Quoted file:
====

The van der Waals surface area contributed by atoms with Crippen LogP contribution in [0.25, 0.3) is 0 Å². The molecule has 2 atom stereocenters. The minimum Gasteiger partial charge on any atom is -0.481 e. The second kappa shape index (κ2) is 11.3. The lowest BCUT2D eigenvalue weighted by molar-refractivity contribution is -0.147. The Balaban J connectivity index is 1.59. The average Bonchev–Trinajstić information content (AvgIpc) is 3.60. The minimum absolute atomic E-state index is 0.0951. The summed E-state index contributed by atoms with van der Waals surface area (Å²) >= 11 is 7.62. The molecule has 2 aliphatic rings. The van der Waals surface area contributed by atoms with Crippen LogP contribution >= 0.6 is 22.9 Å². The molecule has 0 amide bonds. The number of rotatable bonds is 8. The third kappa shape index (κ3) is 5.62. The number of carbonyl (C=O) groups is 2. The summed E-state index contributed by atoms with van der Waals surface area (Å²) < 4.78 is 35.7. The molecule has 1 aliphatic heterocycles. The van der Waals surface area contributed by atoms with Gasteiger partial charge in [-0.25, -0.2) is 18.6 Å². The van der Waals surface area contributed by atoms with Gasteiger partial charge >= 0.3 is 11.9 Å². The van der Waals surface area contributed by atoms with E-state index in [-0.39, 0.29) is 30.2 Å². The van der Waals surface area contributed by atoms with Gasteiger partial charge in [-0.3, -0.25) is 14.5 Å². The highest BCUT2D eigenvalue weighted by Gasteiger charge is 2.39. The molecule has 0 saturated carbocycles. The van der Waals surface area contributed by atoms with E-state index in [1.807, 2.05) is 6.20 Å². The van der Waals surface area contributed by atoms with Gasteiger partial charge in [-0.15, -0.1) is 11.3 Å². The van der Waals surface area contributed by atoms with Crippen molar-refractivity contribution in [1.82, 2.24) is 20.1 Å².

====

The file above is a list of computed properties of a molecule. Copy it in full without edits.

The van der Waals surface area contributed by atoms with Crippen LogP contribution in [0.25, 0.3) is 0 Å². The molecule has 2 atom stereocenters. The minimum Gasteiger partial charge on any atom is -0.481 e. The second kappa shape index (κ2) is 11.3. The lowest BCUT2D eigenvalue weighted by molar-refractivity contribution is -0.147. The Balaban J connectivity index is 1.59. The average Bonchev–Trinajstić information content (AvgIpc) is 3.60. The minimum absolute atomic E-state index is 0.0951. The summed E-state index contributed by atoms with van der Waals surface area (Å²) >= 11 is 7.62. The molecule has 2 aliphatic rings. The van der Waals surface area contributed by atoms with Crippen LogP contribution >= 0.6 is 22.9 Å². The molecule has 0 amide bonds. The number of rotatable bonds is 8. The third kappa shape index (κ3) is 5.62. The number of carbonyl (C=O) groups is 2. The summed E-state index contributed by atoms with van der Waals surface area (Å²) < 4.78 is 35.7. The molecule has 1 aliphatic heterocycles. The van der Waals surface area contributed by atoms with Gasteiger partial charge in [-0.25, -0.2) is 18.6 Å². The van der Waals surface area contributed by atoms with Gasteiger partial charge >= 0.3 is 11.9 Å². The van der Waals surface area contributed by atoms with E-state index in [-0.39, 0.29) is 30.2 Å². The van der Waals surface area contributed by atoms with Gasteiger partial charge in [-0.3, -0.25) is 14.5 Å². The highest BCUT2D eigenvalue weighted by Gasteiger charge is 2.39. The molecule has 0 saturated carbocycles. The van der Waals surface area contributed by atoms with E-state index in [1.807, 2.05) is 6.20 Å². The van der Waals surface area contributed by atoms with Gasteiger partial charge in [-0.15, -0.1) is 11.3 Å². The van der Waals surface area contributed by atoms with Crippen molar-refractivity contribution in [1.82, 2.24) is 20.1 Å².